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Gauge cluster with tachometer


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Not too long ago, I got a new gauge cluster, with a tachometer, from a Cherokee. When I plugged it up, everything seemed to work fine, except the tach's needle was roughly 6,000 rpms too high. When I revved it, it seemed to go up the right amount. Basically what I'm saying is I think that all that is wrong is the starting position of the needle. Is there a way to correct this, or is it another problem. Also, just in case it's important, here is more information on the Cherokee that I got it from: Vin: 1JCWL772XGT175333, 5 speed manual, v6, 2 doors, and it's 4 wheel drive. Thanks :L:   

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2 hours ago, HOrnbrod said:

There should be a switch or potentiometer on your tach like the below. Whatever position it's in, switch / turn it to the opposite position. Then it should work for you accurately.

RenixTach4a.jpg.6b60e3d4d2a404d2b5c25de16ead3367.jpg

 

No, the early ones didn't have the potentiometer. That didn't come until the "new" instrument cluster design, in 1988. And it wouldn't make it 6,000 RPM high, anyway.

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That tach in my pic is from an 88. Didn't notice that your "new" cluster is from an 86. If so I'm not sure you have a 4/6 switch on that 86 tach or not. take a peek anyways if you don't have the cluster installed yet.

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No switch on the 84-86 clusters. It has to match the cylinder count, there's no way to adjust it.

 

'87 was the "swing" year. The gauge faces are the old style, and I've never pulled an '87 tachometer to see if it has the potentiometer.

 

But -- even a wrong cylinder count wouldn't make it off by 6,000 RPM. That's past the redline with the engine at idle -- or shut off. Think about it -- the tachometer counts firing pulses. It's a 4-stroke engine, so each cylinder fires once every two revolutions. Each revolution generates 2 pulses for a 4-cylinder, 3 pulses for a 6-cylinder. So -- for a 6-cylinder 1,000 RPM means 3,000 pulses.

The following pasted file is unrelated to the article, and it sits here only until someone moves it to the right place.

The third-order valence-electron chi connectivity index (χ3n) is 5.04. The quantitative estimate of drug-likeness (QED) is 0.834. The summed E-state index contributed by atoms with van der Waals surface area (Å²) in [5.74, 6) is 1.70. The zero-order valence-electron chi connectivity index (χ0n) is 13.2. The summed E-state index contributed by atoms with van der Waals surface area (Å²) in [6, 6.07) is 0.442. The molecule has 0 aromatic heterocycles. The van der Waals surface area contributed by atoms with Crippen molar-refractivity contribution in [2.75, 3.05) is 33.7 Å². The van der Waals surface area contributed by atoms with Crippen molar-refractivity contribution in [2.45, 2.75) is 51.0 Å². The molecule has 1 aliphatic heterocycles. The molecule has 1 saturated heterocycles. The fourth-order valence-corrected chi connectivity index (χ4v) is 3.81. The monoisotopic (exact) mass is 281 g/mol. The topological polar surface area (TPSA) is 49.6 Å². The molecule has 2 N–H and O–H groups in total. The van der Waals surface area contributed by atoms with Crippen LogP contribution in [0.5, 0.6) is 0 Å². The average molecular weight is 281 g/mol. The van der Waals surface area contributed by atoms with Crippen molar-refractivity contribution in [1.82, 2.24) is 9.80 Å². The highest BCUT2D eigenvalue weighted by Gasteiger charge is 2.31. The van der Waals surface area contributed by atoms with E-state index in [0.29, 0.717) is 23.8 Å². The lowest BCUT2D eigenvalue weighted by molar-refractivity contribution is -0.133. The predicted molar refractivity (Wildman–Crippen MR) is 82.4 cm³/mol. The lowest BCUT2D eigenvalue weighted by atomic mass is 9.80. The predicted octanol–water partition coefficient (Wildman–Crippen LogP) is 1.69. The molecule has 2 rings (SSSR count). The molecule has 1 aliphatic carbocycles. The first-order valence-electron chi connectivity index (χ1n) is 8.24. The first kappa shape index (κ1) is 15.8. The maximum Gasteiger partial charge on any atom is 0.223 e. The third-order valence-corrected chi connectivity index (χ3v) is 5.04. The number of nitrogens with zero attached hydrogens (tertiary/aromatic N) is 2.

Now connect it to a 4-cylinder tach. For the 4-cylinder, 1,000 RPM is 2,000 pulses. The tach is seeing 3,000 pulses, so it's going to register that as 1,500 RPM.

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10 minutes ago, Eagle said:

But -- even a wrong cylinder count wouldn't make it off by 6,000 RPM. That's past the redline with the engine at idle -- or shut off. Think about it -- the tachometer counts firing pulses. It's a 4-stroke engine, so each cylinder fires once every two revolutions. Each revolution generates 2 pulses for a 4-cylinder, 3 pulses for a 6-cylinder. So -- for a 6-cylinder 1,000 RPM means 3,000 pulses.

 

Now connect it to a 4-cylinder tach. For the 4-cylinder, 1,000 RPM is 2,000 pulses. The tach is seeing 3,000 pulses, so it's going to register that as 1,500 RPM.

 

That.  I think either the tach is straight up broken, or there is a massive amount of noise in the signal or power.

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1 hour ago, HOrnbrod said:

Or the needle has come off and someone stuck it back on wrong. The OP said it advances linearly with the RPMs. I had one come off my old cluster with the giant speedo .

 

Right. The needles apparently can be removed -- that's how the white dial faces are installed. Personally, I'm terrified by the notion of pulling a needle off a gauge. I'm sure I'd break something trying to reinstall it. But -- if you have a tachometer that's off by 6,000 RPM -- what have you got to lose by trying?

 

 

{Note: I actually don't see how it can be off by 6,000 RPM. The dial only goes to 7,000 RPM. If it's already reading 6,000 when the engine isn't running, then it'll be nearly pegged as soon as you start the engine, and if you rev the engine past 1,000 actual RPM the tach needle absolutely will be pegged.]

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3 hours ago, Eagle said:

'87 was the "swing" year. The gauge faces are the old style, and I've never pulled an '87 tachometer to see if it has the potentiometer.

 

Irrelevant to the thread, but I have an '87 cluster in my '89 and it does have the potentiometer.

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8 hours ago, Eagle said:

 

Right. The needles apparently can be removed -- that's how the white dial faces are installed. Personally, I'm terrified by the notion of pulling a needle off a gauge. I'm sure I'd break something trying to reinstall it. But -- if you have a tachometer that's off by 6,000 RPM -- what have you got to lose by trying?

{Note: I actually don't see how it can be off by 6,000 RPM. The dial only goes to 7,000 RPM. If it's already reading 6,000 when the engine isn't running, then it'll be nearly pegged as soon as you start the engine, and if you rev the engine past 1,000 actual RPM the tach needle absolutely will be pegged.]

 

Needle puller.    puller.jpg.8dd4af857f49a1c6e47f9642c6b6d0a0.jpg  Used these in a calibration lab back in the olde days.

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